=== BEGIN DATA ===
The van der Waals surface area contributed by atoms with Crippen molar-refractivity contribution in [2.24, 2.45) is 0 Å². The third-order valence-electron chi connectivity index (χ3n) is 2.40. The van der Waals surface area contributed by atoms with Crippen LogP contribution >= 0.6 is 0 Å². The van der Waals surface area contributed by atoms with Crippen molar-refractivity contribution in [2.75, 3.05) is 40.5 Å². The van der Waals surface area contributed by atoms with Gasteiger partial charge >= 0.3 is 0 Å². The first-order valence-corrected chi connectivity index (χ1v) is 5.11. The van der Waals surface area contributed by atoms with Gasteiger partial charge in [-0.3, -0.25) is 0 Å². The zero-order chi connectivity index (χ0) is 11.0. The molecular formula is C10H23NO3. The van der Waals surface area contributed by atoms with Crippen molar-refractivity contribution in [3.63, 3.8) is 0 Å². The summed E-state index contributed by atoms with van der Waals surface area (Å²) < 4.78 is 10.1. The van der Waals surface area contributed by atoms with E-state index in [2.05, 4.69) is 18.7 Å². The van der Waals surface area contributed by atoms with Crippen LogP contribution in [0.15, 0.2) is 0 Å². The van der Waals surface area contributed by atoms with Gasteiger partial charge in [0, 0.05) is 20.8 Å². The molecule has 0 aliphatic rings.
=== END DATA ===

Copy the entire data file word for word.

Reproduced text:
The van der Waals surface area contributed by atoms with Crippen molar-refractivity contribution in [2.24, 2.45) is 0 Å². The third-order valence-electron chi connectivity index (χ3n) is 2.40. The van der Waals surface area contributed by atoms with Crippen LogP contribution >= 0.6 is 0 Å². The van der Waals surface area contributed by atoms with Crippen molar-refractivity contribution in [2.75, 3.05) is 40.5 Å². The van der Waals surface area contributed by atoms with Gasteiger partial charge >= 0.3 is 0 Å². The first-order valence-corrected chi connectivity index (χ1v) is 5.11. The van der Waals surface area contributed by atoms with Gasteiger partial charge in [-0.3, -0.25) is 0 Å². The zero-order chi connectivity index (χ0) is 11.0. The molecular formula is C10H23NO3. The van der Waals surface area contributed by atoms with Crippen molar-refractivity contribution in [3.63, 3.8) is 0 Å². The summed E-state index contributed by atoms with van der Waals surface area (Å²) < 4.78 is 10.1. The van der Waals surface area contributed by atoms with E-state index in [2.05, 4.69) is 18.7 Å². The van der Waals surface area contributed by atoms with Crippen LogP contribution in [0.15, 0.2) is 0 Å². The van der Waals surface area contributed by atoms with Gasteiger partial charge in [0, 0.05) is 20.8 Å². The molecule has 0 aliphatic rings.